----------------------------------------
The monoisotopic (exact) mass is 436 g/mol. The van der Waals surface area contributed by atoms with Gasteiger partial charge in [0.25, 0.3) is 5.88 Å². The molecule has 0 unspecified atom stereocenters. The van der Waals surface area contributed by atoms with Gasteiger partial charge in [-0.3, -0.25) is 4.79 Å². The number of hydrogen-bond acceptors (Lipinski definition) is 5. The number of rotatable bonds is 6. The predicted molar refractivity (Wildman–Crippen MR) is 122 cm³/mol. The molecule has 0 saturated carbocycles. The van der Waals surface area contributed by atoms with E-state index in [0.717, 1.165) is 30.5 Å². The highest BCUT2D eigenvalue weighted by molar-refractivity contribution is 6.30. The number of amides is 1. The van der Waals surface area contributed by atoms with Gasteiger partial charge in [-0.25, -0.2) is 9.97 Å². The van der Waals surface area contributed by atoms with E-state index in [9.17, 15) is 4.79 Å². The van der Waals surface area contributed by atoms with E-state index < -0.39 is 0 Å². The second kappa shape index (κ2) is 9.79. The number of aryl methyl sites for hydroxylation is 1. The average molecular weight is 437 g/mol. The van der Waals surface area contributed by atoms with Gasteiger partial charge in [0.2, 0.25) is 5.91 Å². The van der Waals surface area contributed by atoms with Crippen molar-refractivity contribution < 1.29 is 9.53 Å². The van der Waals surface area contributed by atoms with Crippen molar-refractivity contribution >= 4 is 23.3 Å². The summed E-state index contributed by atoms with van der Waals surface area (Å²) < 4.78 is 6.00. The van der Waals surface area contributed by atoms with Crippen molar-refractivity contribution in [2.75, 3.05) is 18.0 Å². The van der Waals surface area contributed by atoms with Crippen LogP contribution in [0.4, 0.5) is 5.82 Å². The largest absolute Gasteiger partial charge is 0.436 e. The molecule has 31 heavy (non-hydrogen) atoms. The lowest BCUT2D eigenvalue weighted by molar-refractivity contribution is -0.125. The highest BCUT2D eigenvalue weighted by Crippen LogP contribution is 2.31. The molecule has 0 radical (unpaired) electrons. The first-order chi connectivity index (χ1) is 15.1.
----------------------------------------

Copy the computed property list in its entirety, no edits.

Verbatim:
The monoisotopic (exact) mass is 436 g/mol. The van der Waals surface area contributed by atoms with Gasteiger partial charge in [0.25, 0.3) is 5.88 Å². The molecule has 0 unspecified atom stereocenters. The van der Waals surface area contributed by atoms with Gasteiger partial charge in [-0.3, -0.25) is 4.79 Å². The number of hydrogen-bond acceptors (Lipinski definition) is 5. The number of rotatable bonds is 6. The predicted molar refractivity (Wildman–Crippen MR) is 122 cm³/mol. The molecule has 0 saturated carbocycles. The van der Waals surface area contributed by atoms with E-state index in [0.717, 1.165) is 30.5 Å². The highest BCUT2D eigenvalue weighted by molar-refractivity contribution is 6.30. The number of amides is 1. The van der Waals surface area contributed by atoms with Gasteiger partial charge in [-0.25, -0.2) is 9.97 Å². The van der Waals surface area contributed by atoms with E-state index in [9.17, 15) is 4.79 Å². The van der Waals surface area contributed by atoms with E-state index < -0.39 is 0 Å². The second kappa shape index (κ2) is 9.79. The number of aryl methyl sites for hydroxylation is 1. The average molecular weight is 437 g/mol. The van der Waals surface area contributed by atoms with Gasteiger partial charge in [0.2, 0.25) is 5.91 Å². The van der Waals surface area contributed by atoms with Crippen molar-refractivity contribution < 1.29 is 9.53 Å². The van der Waals surface area contributed by atoms with Crippen molar-refractivity contribution >= 4 is 23.3 Å². The summed E-state index contributed by atoms with van der Waals surface area (Å²) < 4.78 is 6.00. The van der Waals surface area contributed by atoms with Crippen molar-refractivity contribution in [2.75, 3.05) is 18.0 Å². The van der Waals surface area contributed by atoms with Crippen LogP contribution in [0.4, 0.5) is 5.82 Å². The largest absolute Gasteiger partial charge is 0.436 e. The molecule has 31 heavy (non-hydrogen) atoms. The lowest BCUT2D eigenvalue weighted by molar-refractivity contribution is -0.125. The highest BCUT2D eigenvalue weighted by Crippen LogP contribution is 2.31. The molecule has 0 radical (unpaired) electrons. The first-order chi connectivity index (χ1) is 15.1.